Back weighting Your Clubs? Golf tips from Orlando Florida by David Lee

Back weighting of golf clubs (putting weight underneath the grip or inside the top of the shaft) is a subject that few professionals and even fewer amateurs know much about, but it can have a profoundly positive effect on the performance of your clubs.
One compelling reason for writing on this subject is that in recent weeks there have been advertisements on television where Jack Nicklaus has been endorsing the process of back-weighting.  I’ve never heard him mention it during his years on the tour, nor until just recently.  In 1977, I had the opportunity to spend some time working with Jack on his golf swing, and as a gesture of appreciation, he asked his personal clubmaker, Jack Woolcotti, to build a set of MacGregor irons for me.  Mr. Woolcotti had his own private little shop which was quite a fascinating place.  The first question, he asked, after we met was what specs I wanted on the set he was to build for me.  Almost hesitantly (because I had never heard anyone talk about it before) I told him that I liked my clubs to have weight under the grips because I felt that a back-weighted club had better balance.  He looked at me in an astonished manner and remarked “I can’t believe you said that – I’ve put extra weight under the grip on practically every club I’ve ever made for Jack – but I’ve never told anyone.”
When a club is back-weighted, it feels more stable in the hands and moves more comfortably through the change of direction during the swing.  If the club is too light in the grip, it is easy for the clubhead to leverage the hands out-of-plane if the swing is not in perfect timing.  Having extra weight in the grip also helps to launch the club with greater speed at the point of wrist release coming into impact.  My friend and student, Denny Schreiner, who was formerly with the Golf Channel, used to be president of a company in Akron, Ohio, called DNA Golf Labs.  A few years ago, I asked Denny to do some testing on back-weighted drivers, which he did, and told me that each one he tested hit the ball nine to ten yards farther than without the back-weighting.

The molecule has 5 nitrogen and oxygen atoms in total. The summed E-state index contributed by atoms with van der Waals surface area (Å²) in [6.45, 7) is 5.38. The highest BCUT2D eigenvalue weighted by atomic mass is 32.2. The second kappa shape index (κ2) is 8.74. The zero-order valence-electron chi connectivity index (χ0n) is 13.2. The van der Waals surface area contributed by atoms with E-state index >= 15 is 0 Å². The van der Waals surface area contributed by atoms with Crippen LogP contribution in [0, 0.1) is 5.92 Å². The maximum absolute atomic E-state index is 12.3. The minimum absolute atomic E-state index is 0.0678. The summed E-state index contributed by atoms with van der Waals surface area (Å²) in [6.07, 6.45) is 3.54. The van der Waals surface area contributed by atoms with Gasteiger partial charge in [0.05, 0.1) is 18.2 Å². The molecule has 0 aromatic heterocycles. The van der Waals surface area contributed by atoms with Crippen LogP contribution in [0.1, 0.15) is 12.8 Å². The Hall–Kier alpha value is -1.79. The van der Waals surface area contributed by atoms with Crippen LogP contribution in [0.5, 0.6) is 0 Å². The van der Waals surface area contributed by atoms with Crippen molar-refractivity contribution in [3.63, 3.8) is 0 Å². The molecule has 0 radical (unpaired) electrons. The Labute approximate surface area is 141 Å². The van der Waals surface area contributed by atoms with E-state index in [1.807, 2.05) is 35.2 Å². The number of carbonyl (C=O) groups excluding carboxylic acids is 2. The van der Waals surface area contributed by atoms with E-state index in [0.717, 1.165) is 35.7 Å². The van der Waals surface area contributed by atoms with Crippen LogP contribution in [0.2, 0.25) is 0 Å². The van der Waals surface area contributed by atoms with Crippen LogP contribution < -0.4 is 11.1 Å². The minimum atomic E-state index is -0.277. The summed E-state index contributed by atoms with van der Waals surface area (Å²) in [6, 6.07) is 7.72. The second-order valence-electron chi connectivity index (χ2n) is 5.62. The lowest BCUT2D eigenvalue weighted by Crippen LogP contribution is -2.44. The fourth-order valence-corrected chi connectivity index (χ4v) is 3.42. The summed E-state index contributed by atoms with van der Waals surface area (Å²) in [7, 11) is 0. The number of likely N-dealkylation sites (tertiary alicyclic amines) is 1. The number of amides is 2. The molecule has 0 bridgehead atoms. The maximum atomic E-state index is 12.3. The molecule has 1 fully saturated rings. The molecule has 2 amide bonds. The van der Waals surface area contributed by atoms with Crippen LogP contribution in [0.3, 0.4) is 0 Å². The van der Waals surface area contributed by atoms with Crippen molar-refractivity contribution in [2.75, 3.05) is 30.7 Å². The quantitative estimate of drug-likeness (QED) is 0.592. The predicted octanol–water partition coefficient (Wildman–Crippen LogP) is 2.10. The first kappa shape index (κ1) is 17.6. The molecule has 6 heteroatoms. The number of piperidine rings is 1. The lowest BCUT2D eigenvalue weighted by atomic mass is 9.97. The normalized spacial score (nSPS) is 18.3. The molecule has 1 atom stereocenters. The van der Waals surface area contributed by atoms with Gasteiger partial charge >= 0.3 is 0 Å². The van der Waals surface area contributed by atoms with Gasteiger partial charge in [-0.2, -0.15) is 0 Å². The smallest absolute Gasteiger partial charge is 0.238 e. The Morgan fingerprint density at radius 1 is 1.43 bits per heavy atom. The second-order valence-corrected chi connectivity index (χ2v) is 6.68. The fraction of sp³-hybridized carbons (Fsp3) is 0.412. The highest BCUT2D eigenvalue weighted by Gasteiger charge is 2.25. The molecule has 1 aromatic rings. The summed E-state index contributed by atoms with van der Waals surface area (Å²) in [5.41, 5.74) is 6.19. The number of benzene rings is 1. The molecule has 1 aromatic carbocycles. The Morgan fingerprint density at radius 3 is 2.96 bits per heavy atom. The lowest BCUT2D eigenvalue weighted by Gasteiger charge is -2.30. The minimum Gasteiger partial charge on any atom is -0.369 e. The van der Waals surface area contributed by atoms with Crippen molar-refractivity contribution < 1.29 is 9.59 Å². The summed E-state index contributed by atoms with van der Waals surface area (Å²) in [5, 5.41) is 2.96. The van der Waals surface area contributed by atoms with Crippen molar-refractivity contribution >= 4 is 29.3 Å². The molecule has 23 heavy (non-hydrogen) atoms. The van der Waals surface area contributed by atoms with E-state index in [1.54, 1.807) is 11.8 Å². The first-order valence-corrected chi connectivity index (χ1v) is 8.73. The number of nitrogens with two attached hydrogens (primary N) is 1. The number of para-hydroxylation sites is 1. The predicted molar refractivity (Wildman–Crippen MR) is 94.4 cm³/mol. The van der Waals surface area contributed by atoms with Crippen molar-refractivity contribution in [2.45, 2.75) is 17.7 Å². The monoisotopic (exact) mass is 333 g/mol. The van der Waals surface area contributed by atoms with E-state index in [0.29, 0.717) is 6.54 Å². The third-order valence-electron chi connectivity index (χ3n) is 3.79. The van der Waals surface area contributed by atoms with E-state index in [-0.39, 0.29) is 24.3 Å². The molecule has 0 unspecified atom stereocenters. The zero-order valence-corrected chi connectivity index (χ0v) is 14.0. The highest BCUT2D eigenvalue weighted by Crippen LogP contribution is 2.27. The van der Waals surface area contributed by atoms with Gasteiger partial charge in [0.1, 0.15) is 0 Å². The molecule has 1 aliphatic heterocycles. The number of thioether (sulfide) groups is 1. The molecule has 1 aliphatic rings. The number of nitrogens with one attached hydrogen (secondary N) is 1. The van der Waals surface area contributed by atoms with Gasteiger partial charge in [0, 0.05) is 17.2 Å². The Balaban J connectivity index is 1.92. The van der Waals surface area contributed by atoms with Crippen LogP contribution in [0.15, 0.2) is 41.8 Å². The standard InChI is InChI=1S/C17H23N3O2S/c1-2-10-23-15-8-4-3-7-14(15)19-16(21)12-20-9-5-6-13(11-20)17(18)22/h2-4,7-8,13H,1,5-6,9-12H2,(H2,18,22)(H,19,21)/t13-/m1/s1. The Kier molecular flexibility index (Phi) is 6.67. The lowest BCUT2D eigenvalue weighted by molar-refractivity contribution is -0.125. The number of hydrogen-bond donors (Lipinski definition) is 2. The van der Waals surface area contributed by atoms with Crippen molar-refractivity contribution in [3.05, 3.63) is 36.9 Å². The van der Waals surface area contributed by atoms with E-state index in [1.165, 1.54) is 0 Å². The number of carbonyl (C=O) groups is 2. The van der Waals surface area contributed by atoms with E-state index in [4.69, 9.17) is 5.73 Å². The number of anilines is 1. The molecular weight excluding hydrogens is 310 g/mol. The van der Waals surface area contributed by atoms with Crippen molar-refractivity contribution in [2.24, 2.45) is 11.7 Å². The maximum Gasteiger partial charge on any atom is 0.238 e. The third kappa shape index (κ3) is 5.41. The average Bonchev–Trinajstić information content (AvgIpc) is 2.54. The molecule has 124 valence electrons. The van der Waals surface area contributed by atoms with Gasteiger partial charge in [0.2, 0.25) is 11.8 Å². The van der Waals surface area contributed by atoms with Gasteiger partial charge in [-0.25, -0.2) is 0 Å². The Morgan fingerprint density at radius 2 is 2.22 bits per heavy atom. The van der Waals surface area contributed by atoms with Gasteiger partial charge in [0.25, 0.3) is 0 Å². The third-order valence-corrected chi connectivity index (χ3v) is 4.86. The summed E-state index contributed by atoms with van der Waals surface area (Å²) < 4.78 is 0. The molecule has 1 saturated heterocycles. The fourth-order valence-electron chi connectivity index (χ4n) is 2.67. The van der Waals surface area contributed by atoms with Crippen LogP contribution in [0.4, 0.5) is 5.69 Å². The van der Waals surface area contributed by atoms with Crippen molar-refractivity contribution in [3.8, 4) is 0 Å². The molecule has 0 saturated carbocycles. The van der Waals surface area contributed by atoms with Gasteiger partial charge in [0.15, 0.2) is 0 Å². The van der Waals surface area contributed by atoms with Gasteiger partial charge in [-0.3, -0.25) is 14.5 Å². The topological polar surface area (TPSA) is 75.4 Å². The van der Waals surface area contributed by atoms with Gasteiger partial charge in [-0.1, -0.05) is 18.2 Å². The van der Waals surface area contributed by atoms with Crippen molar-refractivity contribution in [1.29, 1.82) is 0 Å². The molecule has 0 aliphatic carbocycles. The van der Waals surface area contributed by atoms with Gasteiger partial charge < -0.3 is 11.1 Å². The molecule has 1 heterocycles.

The bottom line is that there is definitely something to be gained from doing it.  It can be done with lead-foil tape under the grip or with weighted inserts that go inside the shaft before the grip is installed.  Check with a golf shop that does club repair and get them to try it on one of your drivers.  You might be surprised as to how good it feels.

For step by step instructions on how to back weight your own clubs CLICK HERE Do you think you are a serious golfer? 

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